Young Norbert has ventured again in to the fields of history and politics - fields of which he knows nothing. Today, he gives his solutions to concerns about about our political system. Since he doesn't admit there is a problem in the first place, the solutions are pretty hare-brained.
First - the purpose of Occupy Moncton movement at this stage is to create awareness there is a a problem You can't cure a problem when someone as thick as Norbert can't even understand there is a problem.
The problem is that New Brunswick does not have a democracy. That is, the voters do not choose who will represent them. They choose MLAs who do what corporations tell them to do. That, Norbert, is not democracy.
That's surely not hard to understand, Norbert. Sigh. Except for you.
Secondly, the problem indicates the solution. Restore democracy. Get big money out of its control of our governments.
Thirdly, the solutions you suggest, Norbert, are childish. Direct democracy means we would have to vote for every law. So we would have to vote many times a week. Good luck on that. (It would also be horribly expensive.)
Then there's the problem of voters keeping up on all the details of all legislation - and its implications. That would take hours a day for each voter, often going into specialized topics in which they have no training. And that doesn't begin to consider the weak level of literacy.
And where would they get their information? From you?
Direct democracy has been tried. Many times. Do some reading Norbert. It doesn't work.
Fourthly, Norbert says if we look back over our history, the voting public has been sane and trustworthy. Really?
They were sane and trustworthy when they voted for Brian Mulroney - though his character was obvious? When they voted for Duplessis in Quebec? For Shawn Graham in New Brunswick? Brian Alward? Ever hear of Bible Bill Aberhart in Alberta? And the list goes on.
Finally, Norbert says, "Nor would anybody be able to say (the people's vote? doesn't count." Norbert, people are saying it. That's what the protest is about. It's about corporate interference in government. That's why the signs say Democracy Now. Lord, Norbert, you are thick.
Brent Mazerolle provides a good example of how we refuse to see what is right in front of our eyes.
Mazerolle has no sympathy for the killing of Ghadaffi because Ghadaffi himself was a killer. And Mazerolle cites the explosion of a passenger airplane over Lockerbie.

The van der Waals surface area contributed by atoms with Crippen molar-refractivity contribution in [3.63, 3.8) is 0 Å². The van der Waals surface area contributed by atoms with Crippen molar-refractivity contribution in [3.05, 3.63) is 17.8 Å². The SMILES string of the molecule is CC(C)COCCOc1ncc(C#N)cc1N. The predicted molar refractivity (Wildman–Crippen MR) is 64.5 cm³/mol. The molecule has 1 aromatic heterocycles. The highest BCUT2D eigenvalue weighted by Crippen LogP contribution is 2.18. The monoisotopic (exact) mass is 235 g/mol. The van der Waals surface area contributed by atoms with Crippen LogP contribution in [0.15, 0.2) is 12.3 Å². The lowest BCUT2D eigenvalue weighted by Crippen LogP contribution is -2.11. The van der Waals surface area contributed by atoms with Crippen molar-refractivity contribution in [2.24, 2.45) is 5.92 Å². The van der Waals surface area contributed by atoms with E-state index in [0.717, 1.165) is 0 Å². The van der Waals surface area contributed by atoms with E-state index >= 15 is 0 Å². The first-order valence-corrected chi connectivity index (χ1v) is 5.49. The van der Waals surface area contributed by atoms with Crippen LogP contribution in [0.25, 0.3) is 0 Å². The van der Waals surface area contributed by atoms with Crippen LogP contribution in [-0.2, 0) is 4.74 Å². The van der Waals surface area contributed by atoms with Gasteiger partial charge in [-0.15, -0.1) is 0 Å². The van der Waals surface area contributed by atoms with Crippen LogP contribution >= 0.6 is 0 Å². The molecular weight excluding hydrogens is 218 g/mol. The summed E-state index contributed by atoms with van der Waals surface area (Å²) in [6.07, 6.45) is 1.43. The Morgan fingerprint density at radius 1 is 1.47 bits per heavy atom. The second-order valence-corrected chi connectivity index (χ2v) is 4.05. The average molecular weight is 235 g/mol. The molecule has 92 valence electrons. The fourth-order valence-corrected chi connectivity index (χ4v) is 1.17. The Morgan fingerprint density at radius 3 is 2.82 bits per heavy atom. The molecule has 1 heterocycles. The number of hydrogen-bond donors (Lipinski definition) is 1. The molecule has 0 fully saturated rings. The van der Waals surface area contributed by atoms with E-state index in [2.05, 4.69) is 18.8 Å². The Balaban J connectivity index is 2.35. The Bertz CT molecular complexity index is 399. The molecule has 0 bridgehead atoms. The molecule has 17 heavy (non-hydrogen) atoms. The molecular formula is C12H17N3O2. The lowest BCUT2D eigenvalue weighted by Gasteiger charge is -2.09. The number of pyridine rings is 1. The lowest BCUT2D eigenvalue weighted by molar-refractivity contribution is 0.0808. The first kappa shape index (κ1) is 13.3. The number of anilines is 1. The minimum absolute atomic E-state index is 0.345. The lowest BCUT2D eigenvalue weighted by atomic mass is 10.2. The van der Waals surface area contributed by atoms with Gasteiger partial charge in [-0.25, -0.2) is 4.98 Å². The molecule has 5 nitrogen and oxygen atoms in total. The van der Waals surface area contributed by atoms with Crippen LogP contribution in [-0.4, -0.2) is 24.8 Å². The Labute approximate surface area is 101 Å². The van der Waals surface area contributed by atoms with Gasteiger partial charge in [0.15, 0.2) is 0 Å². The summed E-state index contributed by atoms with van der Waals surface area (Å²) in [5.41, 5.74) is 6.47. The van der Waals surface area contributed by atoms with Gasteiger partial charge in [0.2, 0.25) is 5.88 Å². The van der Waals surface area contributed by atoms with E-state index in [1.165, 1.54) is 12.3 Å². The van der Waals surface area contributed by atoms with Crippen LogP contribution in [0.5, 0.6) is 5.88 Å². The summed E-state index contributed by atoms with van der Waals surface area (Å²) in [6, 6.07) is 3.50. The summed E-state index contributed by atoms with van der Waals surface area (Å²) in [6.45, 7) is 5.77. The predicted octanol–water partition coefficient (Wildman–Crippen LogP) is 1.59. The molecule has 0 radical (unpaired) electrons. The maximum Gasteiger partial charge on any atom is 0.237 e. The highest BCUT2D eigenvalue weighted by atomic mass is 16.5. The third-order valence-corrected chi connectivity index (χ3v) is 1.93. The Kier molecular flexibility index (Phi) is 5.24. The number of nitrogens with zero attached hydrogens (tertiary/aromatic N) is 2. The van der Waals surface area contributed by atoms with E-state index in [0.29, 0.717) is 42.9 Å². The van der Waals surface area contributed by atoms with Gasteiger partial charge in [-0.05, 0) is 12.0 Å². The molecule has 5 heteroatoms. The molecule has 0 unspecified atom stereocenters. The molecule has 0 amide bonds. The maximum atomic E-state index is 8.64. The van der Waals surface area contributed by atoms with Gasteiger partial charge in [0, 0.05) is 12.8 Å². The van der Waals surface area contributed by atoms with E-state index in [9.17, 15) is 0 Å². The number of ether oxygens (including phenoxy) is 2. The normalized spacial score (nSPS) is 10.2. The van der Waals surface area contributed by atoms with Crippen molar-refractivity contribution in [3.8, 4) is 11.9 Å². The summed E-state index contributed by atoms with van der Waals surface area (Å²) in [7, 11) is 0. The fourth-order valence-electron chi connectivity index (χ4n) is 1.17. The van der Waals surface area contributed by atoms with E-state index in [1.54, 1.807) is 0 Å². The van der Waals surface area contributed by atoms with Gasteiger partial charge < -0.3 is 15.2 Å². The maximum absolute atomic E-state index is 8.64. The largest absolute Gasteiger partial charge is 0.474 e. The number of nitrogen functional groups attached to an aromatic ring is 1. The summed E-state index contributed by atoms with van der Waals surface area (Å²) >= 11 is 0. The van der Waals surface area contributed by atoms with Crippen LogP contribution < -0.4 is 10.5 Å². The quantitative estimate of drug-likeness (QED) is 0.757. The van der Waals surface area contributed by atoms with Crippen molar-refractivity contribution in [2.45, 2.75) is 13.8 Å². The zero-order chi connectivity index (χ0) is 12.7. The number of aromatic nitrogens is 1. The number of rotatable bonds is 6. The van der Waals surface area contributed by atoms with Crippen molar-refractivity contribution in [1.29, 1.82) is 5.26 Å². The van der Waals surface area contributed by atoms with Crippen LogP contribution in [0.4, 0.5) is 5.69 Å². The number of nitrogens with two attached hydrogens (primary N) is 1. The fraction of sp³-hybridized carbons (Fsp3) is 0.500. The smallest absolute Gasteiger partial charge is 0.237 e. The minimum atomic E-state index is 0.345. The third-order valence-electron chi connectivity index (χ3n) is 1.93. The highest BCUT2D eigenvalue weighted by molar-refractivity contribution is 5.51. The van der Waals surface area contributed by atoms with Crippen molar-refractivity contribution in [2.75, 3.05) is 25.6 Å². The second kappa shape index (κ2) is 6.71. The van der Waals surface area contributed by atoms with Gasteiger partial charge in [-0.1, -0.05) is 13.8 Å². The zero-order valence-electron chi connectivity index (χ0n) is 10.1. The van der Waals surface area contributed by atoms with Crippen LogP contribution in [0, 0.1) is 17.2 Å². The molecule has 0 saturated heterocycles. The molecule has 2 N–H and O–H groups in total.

Well, there's no proof that Ghadaffi had any connection with that. And he and the US were staunch friends for decades after Lockerbie.
And if Mazerolle thinks its a good idea to kill mass killers, why doesn't he see the slaughter in Vietnam that killed anywhere from two to nine million, most of them civilians, children, babies - and is still killing them today with the chemical defoliants that still cover that land? Why doesn't he see the 200,000 Maya slaughtered in Guatemala? Why doesn't he see the hundreds of innocent people killed by US drones? Why doesn't he see bodies falling from the sky in the case of a Cuban airliner bombed by a US agent?
We look at murders. But we see only the ones we want to see.
Oh, Isabelle Agnew, I really must disagree with you on how we shouldn't complain about our political system when things are worse in other countries. What things are like in other countries has nothing to do with it. If you had to move into an igloo at the north pole for the rest of your life, would you accept it without complaining because some people have to endure hot climates?
If your car isn't working properly, should you just leave it that way because other people don't have cars at all?
If you have to walk to school all through the winter with no coat or even sweater, would you just not worry about it? After all, millions of people don't have adequate clothing.
If you don't have democracy, do you just shrug your shoulders because China doesn't have it, either?
Was the American revolution wrong because most countries didn't have democracies?
Were we wrong to get medicare when most people in the world have no access to care at all?
For that matter, should we have schools when so many millions don't have them?
Careful. Get into that kind of thinking, and you might become an editor of The Moncton Times and Tribune.